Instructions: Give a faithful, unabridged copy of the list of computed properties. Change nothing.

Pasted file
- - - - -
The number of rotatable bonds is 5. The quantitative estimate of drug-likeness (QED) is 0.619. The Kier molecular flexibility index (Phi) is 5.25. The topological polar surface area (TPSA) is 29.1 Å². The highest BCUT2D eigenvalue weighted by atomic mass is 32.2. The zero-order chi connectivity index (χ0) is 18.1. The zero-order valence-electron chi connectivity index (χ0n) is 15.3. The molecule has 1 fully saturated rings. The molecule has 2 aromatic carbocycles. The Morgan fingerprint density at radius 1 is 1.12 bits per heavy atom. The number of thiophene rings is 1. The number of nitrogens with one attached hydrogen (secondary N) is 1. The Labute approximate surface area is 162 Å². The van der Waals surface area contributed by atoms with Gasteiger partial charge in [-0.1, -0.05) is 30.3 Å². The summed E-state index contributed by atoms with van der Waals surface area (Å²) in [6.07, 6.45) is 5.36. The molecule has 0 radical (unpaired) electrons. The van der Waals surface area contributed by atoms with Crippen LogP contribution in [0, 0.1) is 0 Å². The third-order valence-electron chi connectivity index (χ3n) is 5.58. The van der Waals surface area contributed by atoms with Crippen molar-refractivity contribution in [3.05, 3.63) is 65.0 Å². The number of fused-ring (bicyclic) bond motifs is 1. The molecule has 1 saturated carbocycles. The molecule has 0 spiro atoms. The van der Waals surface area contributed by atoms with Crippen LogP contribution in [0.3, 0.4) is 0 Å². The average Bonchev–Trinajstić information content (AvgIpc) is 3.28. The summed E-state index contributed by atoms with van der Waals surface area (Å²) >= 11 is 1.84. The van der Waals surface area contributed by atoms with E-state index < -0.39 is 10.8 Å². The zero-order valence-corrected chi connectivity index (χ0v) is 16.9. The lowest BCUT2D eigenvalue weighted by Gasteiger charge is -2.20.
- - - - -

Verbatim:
The number of rotatable bonds is 5. The quantitative estimate of drug-likeness (QED) is 0.619. The Kier molecular flexibility index (Phi) is 5.25. The topological polar surface area (TPSA) is 29.1 Å². The highest BCUT2D eigenvalue weighted by atomic mass is 32.2. The zero-order chi connectivity index (χ0) is 18.1. The zero-order valence-electron chi connectivity index (χ0n) is 15.3. The molecule has 1 fully saturated rings. The molecule has 2 aromatic carbocycles. The Morgan fingerprint density at radius 1 is 1.12 bits per heavy atom. The number of thiophene rings is 1. The number of nitrogens with one attached hydrogen (secondary N) is 1. The Labute approximate surface area is 162 Å². The van der Waals surface area contributed by atoms with Gasteiger partial charge in [-0.1, -0.05) is 30.3 Å². The summed E-state index contributed by atoms with van der Waals surface area (Å²) in [6.07, 6.45) is 5.36. The molecule has 0 radical (unpaired) electrons. The van der Waals surface area contributed by atoms with Crippen LogP contribution in [0, 0.1) is 0 Å². The third-order valence-electron chi connectivity index (χ3n) is 5.58. The van der Waals surface area contributed by atoms with Crippen molar-refractivity contribution in [3.05, 3.63) is 65.0 Å². The number of fused-ring (bicyclic) bond motifs is 1. The molecule has 1 saturated carbocycles. The molecule has 0 spiro atoms. The van der Waals surface area contributed by atoms with Crippen LogP contribution in [0.3, 0.4) is 0 Å². The average Bonchev–Trinajstić information content (AvgIpc) is 3.28. The summed E-state index contributed by atoms with van der Waals surface area (Å²) >= 11 is 1.84. The van der Waals surface area contributed by atoms with E-state index < -0.39 is 10.8 Å². The zero-order valence-corrected chi connectivity index (χ0v) is 16.9. The lowest BCUT2D eigenvalue weighted by Gasteiger charge is -2.20.